Were she alive today, the trailblazing american feminist Elizabeth Cady Stanton would applaud Holland's Neelie Kroes. As a young woman, Neelie was overlooked to head her father's firm and had to resign from another job when she got pregnant. She moved on, became a politician and a businesswoman and is now the European Union's Commissioner for Competition. She can be as playful as a kitten, lighthearted and charming, but there's also a tigress in her. Microsoft underestimated her determination to fight for her convictions and lost a high-profile E.U. case.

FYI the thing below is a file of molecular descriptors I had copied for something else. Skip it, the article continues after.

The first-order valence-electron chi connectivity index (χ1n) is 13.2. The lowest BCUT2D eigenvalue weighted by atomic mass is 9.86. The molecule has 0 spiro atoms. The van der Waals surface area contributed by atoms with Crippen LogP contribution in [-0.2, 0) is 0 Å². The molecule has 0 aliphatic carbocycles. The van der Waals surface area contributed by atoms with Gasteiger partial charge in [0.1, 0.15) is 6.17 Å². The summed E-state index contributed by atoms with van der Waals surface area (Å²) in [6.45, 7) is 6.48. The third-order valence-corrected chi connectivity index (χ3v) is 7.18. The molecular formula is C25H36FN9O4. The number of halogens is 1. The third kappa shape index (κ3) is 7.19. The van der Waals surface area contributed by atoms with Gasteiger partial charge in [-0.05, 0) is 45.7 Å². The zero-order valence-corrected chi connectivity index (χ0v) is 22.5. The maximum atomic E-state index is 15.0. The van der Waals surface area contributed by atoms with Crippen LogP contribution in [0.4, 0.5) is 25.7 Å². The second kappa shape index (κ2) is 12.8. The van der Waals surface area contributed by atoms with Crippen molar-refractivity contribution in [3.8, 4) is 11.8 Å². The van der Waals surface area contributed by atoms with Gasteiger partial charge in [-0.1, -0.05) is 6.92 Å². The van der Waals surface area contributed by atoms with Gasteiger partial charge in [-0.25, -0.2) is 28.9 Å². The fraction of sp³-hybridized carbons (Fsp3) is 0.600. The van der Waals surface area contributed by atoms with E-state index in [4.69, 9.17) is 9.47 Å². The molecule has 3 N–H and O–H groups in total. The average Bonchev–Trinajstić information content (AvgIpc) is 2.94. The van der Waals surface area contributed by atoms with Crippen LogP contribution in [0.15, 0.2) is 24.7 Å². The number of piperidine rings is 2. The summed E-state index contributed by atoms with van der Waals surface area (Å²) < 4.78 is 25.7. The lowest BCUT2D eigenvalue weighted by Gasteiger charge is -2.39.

It was Neelie, 66, who persuaded me to get into the Dutch parliament. She told me that having the liberty to choose as a woman not only opens the doors to power and money but also carries the responsibility to live with the consequences of those choices. These words, combined with her foresight that feminism's next challenge is to improve the position of Muslim women and other women from the unfree world, helped give me the courage for that fight.
Hirsi Ali is a fellow at the American Enterprise Institute and the author of Infidel
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